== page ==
You can think of high-quality, early learning programs as a long-term investment — as children who participate in them have a better chance of becoming educated and productive workers. You can think of early childhood education programs as a short-term investment, too, as they provide jobs for many people across the U.S., including about 10,000 in Maine. But, perhaps most important, you can think of the human aspect of preschool: If done right, it can help reduce, in the long-term, the income disparity that currently gives children growing up in poverty a deplorable chance of ever getting out of it.
The president started the right conversation during his State of the Union address when he called for quality, universal pre-kindergarten.
“For poor kids who need help the most, this lack of access to preschool education can shadow them for the rest of their lives,” he said.
Obama’s proposal to institute state-federal partnerships to guarantee preschool to all 4-year-olds in families living at or below 200 percent of the poverty line is a smart one. He wants the programs to have state-level standards, small class sizes and instructors with the same level of education as those in K-12; local school districts and other partners would implement the voluntary programs.
It’s not clear whether universal preschool has any chance of becoming law. But if it did, as with any large change, the challenge will be to ensure that it’s modeled after programs that have seen positive results and that there’s a way to pay for it. Sen. Susan Collins, R-Maine, said universal preschool is a “great idea” and “would be very helpful to a lot of working families,” but she wanted to see budget details. Obama said universal preschool wouldn’t add to the federal deficit, and administration officials said program costs will be included in the 2014 budget proposal Obama plans to present in March.
For savings that change the ultimate arc of society — whether it’s reducing crime, improving high school graduation rates or simply boosting the number of civic-minded adults — universal preschool would need to follow the example of existing successful programs. One large-scale study examined the Child Parent Centers, which are operated by Chicago public schools for low-income children; they focus on literacy skills development and parent outreach. The study followed 1,539 children, starting in 1985-86, and documented their educational and social development.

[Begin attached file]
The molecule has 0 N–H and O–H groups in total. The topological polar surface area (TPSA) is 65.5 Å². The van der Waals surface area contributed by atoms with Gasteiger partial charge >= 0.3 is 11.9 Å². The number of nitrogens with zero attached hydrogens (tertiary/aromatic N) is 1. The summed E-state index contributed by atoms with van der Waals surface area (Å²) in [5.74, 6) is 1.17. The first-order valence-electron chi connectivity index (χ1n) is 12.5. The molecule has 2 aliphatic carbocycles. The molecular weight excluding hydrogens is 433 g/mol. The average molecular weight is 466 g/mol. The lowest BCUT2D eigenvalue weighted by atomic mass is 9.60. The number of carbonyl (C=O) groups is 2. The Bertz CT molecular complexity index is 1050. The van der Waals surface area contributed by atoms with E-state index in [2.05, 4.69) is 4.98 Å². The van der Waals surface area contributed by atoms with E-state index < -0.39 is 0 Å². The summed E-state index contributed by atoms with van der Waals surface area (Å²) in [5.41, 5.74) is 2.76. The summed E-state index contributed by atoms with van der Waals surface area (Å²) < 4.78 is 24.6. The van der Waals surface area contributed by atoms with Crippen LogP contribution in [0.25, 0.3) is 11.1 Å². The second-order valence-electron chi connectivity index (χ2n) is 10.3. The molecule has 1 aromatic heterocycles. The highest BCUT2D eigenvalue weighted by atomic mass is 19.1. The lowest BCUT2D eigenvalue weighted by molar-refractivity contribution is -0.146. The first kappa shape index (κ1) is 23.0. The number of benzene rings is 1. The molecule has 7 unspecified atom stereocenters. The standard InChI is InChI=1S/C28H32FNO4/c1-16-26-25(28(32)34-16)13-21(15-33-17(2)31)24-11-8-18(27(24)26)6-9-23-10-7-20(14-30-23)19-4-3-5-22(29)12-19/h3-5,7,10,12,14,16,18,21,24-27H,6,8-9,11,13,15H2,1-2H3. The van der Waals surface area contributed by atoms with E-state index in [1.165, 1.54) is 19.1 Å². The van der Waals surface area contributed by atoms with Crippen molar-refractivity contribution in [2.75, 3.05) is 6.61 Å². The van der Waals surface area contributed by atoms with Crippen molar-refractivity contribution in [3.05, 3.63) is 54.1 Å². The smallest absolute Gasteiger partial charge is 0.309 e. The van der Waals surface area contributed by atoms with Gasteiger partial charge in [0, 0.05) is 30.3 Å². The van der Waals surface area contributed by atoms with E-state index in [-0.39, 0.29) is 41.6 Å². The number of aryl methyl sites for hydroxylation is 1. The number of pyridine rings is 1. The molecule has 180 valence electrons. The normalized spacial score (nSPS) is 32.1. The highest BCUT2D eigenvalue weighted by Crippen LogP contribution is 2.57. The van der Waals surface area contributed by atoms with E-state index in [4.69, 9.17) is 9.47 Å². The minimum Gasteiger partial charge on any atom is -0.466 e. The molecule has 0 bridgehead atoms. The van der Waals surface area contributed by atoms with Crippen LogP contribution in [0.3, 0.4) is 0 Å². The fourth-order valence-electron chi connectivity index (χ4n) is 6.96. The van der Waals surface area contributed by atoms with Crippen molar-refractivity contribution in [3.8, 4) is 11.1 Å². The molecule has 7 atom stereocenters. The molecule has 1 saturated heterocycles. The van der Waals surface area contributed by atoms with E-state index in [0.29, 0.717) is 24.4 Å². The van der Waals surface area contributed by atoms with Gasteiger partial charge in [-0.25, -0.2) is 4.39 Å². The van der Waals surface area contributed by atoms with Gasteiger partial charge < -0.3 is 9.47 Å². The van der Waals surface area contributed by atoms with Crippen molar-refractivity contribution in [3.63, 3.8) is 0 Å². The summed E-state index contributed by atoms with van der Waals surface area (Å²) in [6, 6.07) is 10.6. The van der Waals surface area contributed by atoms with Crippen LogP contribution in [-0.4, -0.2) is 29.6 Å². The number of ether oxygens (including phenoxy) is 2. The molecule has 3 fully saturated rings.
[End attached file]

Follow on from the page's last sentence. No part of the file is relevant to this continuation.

When measured against a comparison group, the preschool participants had a 29 percent higher rate of high school completion, a 33 percent lower rate of juvenile arrests, a 42 percent reduction in arrests for a violent offense, a 41 percent reduction in special education placement and a 51 percent reduction in child maltreatment, according to a 2001 analysis. The analysis also found that the preschool program generated a total return to society of $47,759 per participant (1998 dollars), with the largest benefit coming from eventual increased earnings capacity due to higher educational attainment.
Can a similar program be instituted nationwide? It’s up to Congress. U.S. Rep. John Kline, R-Minn., chairman of the House Education and the Workforce Committee, expressed concerns, saying the government has “a poor track record of managing early childhood education initiatives.” But that doesn’t have to be the case; he has the authority to help make the program an excellent one.
If Congress doesn’t listen to the many mothers and fathers who are calling for greater access to quality preschool, perhaps it will listen to military officers, who say early childhood education isn’t just an essential support for students, but for the future security of the country.
Of course, the conversation about universal preschool is just getting started. The challenge along the way will be to identify the program components that, together, will provide the longest-lasting returns.